Albree Model S 1916- tractor monoplane land plane, Scout-Reconnaissance type, Designed not built. -1916

Pigeon-Fraser* Model SG Pursuit -1917 - tractor monoplane land plane, Albree design.

SG Pursuit 117

Model SG Pursuit USAF Art Program Artist- Raymond Bayless

Number built: Two complete aircraft, plus one Model SG fuselage only, were ordered by U.S. Army April 17, 1917. 
Single place, Span: 37’11”, Height: 8’5.5” Length: 24’, with General Vehicle- Gnome 9 cyl.100 hp rotary engine, Max. Speed: 103mph.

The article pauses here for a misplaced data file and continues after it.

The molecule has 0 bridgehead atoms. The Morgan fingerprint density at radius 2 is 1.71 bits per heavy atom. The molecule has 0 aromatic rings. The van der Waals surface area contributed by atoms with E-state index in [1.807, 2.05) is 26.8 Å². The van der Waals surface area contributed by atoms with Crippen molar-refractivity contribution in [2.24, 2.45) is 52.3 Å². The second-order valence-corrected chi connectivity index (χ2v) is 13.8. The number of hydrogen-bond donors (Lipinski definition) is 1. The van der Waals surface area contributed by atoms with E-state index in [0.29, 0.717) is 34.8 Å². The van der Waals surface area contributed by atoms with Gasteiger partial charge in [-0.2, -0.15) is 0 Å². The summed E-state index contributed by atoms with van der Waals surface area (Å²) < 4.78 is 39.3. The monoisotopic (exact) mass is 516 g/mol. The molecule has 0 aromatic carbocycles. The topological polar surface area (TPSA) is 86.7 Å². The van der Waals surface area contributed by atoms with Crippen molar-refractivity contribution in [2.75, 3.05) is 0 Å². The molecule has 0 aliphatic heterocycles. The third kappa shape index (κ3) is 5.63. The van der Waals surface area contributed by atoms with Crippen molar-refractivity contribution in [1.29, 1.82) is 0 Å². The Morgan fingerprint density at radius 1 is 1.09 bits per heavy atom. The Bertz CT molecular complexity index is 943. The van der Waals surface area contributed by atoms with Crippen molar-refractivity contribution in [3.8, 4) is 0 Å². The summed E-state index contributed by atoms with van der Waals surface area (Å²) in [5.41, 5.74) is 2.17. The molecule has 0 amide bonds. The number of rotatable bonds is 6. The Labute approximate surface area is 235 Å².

First aircraft Model SG- SC-#116 delivered in September 1917 and SG- SC #117 followed in November 1917. First flight: both were flown and successfully tested by contract pilots including Eddie Stinson, at Langley Field, VA. However there were no official flights authorized to be made for the U.S. Army acceptance process. The third Model SG order under the same contract was for a fuselage only, no engine to be provided and with instructions for it to be shipped to the Colt Arms Company, Hartford, CT. (Possibly for mounting and testing a machine gun installation) The SG fuselage was completed and shipped in the fall of 1917.
(Recognition notes: two Model SGs for the Army had their SC Serial #s: high on the vertical stabilizer for #117, and lower for #116).
Markings: U.S. Army standard aircraft wing star markings for 1917.